Trans hypo bearded dragon habitat
Trans hypo bearded dragon range extends across most of Australia. They typically prefer to stick to warm, arid areas: deserts, subtropical woodlands, savannas, and scrublands. In the 1960s, Australia banned the export of wild bearded dragons; however, they’ve been bred in the United States for decades for the pet trade, and they come in a variety of color “morphs” not commonly found in the wild. A warm habitat is crucial for bearded dragons. They’re cold-blooded and rely on external heat sources to raise their body temperature, which varies according to the temperature of their environment. They bask in the sun to warm themselves and can burrow underground to avoid extreme heat and predators.
Known for being territorial, adult bearded dragons may display their aggression to defend their turf from other males, fight for food, or compete for a female. Some males may also attack females if they don’t show submissive behavior. The beard, which both males and females have, is an important way the lizards communicate. When threatened, a bearded dragon will open its mouth, raise its chin, and puff out its beard to make itself appear bigger. This display may also be accompanied by a hiss. Bearded dragons also communicate by changing the color of their beards and bobbing their heads. A quick head bob may signal dominance, whereas a slow bob and an arm wave is a sign of submission. With a change of seasons, some bearded dragons may go through brumation, a type of hibernation, in which they stop eating and only drink water sporadically. This dormant phase usually occurs in the fall or winter as the light changes and temperatures drop. The sex of bearded dragon embryos can be changed by the incubation temperature. If the temperature is unusually high while embryos with male chromosomes are developing, they will instead develop as females. Warmer temperatures during development also make bearded dragons slower learners.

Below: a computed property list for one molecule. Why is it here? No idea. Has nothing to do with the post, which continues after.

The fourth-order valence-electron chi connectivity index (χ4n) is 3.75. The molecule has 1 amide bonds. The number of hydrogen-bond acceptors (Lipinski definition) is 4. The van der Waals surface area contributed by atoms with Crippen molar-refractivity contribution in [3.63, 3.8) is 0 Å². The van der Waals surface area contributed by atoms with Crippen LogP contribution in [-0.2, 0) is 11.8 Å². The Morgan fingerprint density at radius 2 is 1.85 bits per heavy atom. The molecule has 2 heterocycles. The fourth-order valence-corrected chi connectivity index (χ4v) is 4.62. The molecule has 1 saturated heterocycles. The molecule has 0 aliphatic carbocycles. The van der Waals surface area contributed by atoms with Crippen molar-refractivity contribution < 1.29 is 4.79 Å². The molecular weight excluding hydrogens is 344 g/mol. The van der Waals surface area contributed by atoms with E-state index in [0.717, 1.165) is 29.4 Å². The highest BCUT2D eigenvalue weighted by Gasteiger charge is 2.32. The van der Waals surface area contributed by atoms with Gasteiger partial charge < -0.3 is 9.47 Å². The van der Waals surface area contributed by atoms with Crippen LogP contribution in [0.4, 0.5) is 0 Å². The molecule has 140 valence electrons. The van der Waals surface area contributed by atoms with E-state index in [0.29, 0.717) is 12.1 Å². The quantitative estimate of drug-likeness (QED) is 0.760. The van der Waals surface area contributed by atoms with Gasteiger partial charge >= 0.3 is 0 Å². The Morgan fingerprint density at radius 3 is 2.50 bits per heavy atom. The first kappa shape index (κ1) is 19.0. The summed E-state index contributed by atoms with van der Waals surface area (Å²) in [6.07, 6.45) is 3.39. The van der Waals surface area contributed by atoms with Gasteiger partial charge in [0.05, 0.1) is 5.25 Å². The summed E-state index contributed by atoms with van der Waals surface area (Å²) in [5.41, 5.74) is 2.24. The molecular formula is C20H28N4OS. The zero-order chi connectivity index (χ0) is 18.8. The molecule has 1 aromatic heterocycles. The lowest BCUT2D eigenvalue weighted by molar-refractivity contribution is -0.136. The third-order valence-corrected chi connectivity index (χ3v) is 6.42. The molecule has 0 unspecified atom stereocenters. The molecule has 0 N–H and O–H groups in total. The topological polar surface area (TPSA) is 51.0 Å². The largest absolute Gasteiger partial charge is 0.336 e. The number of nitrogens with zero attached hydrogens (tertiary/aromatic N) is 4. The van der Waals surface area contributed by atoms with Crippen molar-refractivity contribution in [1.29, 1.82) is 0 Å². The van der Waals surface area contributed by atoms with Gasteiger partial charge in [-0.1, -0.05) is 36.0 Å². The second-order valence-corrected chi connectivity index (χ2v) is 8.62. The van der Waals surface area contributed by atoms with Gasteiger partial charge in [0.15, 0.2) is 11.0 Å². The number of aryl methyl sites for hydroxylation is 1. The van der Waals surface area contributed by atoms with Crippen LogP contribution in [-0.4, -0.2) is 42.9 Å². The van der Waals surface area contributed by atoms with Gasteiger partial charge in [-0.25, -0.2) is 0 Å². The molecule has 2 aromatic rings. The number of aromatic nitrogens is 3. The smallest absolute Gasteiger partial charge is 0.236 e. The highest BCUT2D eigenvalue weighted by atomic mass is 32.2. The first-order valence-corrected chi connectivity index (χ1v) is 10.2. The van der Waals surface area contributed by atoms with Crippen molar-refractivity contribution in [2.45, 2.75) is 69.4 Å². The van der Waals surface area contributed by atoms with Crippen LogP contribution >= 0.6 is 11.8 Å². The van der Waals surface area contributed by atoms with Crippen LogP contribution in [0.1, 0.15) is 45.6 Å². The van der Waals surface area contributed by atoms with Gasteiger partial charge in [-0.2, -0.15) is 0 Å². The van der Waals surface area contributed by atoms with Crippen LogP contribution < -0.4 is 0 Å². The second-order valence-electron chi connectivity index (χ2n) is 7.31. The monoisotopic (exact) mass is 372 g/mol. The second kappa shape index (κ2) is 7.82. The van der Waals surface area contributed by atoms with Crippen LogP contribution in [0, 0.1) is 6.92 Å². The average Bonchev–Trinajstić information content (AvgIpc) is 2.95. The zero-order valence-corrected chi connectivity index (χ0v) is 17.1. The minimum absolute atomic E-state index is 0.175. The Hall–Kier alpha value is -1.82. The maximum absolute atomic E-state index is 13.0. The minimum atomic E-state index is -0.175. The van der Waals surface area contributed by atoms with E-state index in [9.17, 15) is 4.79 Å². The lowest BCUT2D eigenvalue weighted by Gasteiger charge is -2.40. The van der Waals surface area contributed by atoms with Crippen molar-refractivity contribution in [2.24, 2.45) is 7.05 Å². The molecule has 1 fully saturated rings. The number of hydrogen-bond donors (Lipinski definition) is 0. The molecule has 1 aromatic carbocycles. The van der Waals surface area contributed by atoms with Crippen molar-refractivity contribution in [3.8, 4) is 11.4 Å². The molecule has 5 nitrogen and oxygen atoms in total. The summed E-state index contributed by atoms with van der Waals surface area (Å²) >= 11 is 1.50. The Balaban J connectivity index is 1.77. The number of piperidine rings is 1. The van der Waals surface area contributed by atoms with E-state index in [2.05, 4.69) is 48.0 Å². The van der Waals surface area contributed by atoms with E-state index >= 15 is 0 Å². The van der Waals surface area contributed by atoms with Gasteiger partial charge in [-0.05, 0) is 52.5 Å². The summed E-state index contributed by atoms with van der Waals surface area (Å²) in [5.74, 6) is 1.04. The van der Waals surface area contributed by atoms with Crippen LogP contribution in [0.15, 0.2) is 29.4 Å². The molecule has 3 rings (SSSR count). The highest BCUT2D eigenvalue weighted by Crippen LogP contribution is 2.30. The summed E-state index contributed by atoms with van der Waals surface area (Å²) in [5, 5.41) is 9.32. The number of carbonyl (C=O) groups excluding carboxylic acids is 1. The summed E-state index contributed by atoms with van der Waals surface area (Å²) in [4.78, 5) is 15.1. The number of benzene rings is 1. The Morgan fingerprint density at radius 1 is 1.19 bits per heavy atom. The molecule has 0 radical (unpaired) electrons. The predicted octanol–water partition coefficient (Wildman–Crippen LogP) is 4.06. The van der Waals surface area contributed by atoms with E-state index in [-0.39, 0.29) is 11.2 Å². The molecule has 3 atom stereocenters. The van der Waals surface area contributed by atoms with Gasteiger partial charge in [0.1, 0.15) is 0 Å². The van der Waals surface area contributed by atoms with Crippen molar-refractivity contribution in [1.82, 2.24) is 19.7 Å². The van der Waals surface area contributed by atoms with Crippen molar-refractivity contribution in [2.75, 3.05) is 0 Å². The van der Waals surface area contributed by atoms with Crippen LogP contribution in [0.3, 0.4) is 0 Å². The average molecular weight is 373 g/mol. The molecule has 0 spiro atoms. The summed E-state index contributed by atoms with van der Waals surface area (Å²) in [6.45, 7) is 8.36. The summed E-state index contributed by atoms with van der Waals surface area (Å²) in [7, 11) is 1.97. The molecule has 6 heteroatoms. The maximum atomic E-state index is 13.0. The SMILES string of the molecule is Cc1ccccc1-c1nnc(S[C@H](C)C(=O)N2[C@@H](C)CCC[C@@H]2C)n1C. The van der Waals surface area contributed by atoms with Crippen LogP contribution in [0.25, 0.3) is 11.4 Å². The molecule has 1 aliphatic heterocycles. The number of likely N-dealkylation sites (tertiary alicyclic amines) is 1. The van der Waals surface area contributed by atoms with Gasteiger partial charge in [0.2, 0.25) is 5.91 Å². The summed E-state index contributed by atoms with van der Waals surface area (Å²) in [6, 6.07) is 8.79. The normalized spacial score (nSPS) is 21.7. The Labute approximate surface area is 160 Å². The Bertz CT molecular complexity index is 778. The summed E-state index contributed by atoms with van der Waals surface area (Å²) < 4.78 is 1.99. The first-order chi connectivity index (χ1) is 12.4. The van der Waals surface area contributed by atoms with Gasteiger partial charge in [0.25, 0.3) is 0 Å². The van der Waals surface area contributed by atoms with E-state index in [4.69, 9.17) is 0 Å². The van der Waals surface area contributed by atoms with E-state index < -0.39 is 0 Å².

Morph; Hypo Trans
Age; 18 month
Size; 18 inches
Preferred Diet; Live mealworms, waxworm, Crickets , and vegetables